Gladiator for Christ

In the Year of St. Paul, Christian pilgrims would do well to visit Ephesus, Turkey, where the Apostle of the Gentiles preached in the still-standing amphitheater.

Muscular, indeed athletic, with a spring in his taut, bandy legs, the middle-aged man who jumped from the boat into the bustling harbor town was the picture of boldness and self-confidence. 

Jauntily walking up the broad, marbled avenue, which led like an arrow to the mammoth amphitheater some quarter mile away, Paul of Tarsus would have entered the astoundingly rich, boisterous and busy city of Ephesus. Between parallel rows of merchants of every spice, cloth, gem and manufacture known to Asia Minor, each stall separated by pillars and statuary, he would pass through a roiling mass of humanity offering him the luxuries, delicacies, temptations and vices which such sailing ports are known for.

Yet, Paul was there for a quite different reason. He came to tell the good news of Jesus Christ. Paul’s mission was nothing less than to herald his faith in salvation, the cause of his assuredness, with “boldness and confidence.”

So I imagined the arrival of St. Paul to that ancient city some 2,000 years ago. I stood transfixed at the location of the former harbor docks of Ephesus, located in modern-day Turkey. Now the long ago silted harbor is part of a farmer’s field, spreading far beyond the still prominent Arcadian Way, the wondrous marble road of yesteryear. There, at the other end of that road, I could also see the titanic amphitheater that seated 25,000 people, wholly one in 10 of the entire population of the ancient city. Little wonder, then, that he would reference this place in his Letter to the Ephesians, which he wrote some years later while incarcerated, perhaps in Caesarea, but more likely in Rome.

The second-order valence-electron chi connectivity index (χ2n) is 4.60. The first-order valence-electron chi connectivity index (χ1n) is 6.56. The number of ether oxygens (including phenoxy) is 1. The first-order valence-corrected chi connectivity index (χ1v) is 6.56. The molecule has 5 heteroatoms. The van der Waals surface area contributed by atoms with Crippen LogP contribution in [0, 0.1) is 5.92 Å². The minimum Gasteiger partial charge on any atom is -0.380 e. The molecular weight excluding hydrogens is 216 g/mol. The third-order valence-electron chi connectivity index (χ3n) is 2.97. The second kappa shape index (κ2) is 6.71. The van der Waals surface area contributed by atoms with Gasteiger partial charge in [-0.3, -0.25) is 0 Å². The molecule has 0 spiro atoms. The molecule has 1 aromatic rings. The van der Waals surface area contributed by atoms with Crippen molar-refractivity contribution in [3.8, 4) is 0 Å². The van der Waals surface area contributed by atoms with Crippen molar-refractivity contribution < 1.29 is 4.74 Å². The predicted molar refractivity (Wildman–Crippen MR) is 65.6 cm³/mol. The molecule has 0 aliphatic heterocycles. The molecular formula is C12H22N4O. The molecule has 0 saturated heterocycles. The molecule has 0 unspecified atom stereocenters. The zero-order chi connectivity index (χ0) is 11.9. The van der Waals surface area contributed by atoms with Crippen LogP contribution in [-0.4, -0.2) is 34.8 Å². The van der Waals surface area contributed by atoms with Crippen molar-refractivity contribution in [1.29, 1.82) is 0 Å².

The amphitheater was, after all, the site of his greatest opportunity. No one with a mission would fail to see the centrality of that giant place of public entertainment. Even today, visitors are amazed to see the acoustically balanced half dome cut into a natural hillside, filled with excellent seating to view and hear the words of the actors or debaters who came to entertain the people of Ephesus. There, Paul challenged the prevailing thought of the time with his new proclamations of Christ crucified and risen from the dead. The acoustics are perfect even today, with even the slightest word carrying to the farthest seat as if spoken personally and privately. Paul used this pagan stadium to spread the word of God. 

He is said to have lived among the Ephesians for more than three years, always encouraging them to join him until “we all attain to the unity of the faith and of the knowledge of the Son of God, to mature manhood, to the measure of the stature of the fullness of Christ, so that we may no longer be children, tossed to and fro and carried about with every wind of doctrine, by the cunning of men, by their craftiness in deceitful wiles” (Ephesians 4:13-14).

A Stage for the Gospel

But Paul was not blind to the other uses of the amphitheater. Ghastly and horrific gladiatorial combat, encouraged to sate a benighted pagan public without Christian hope, became more and more the norm for the theater’s use. Thus an empire bereft of virtue and dignity dragged on in spiritual aimlessness. We learned last May that the only known gladiator cemetery of the ancient world was discovered in Ephesus.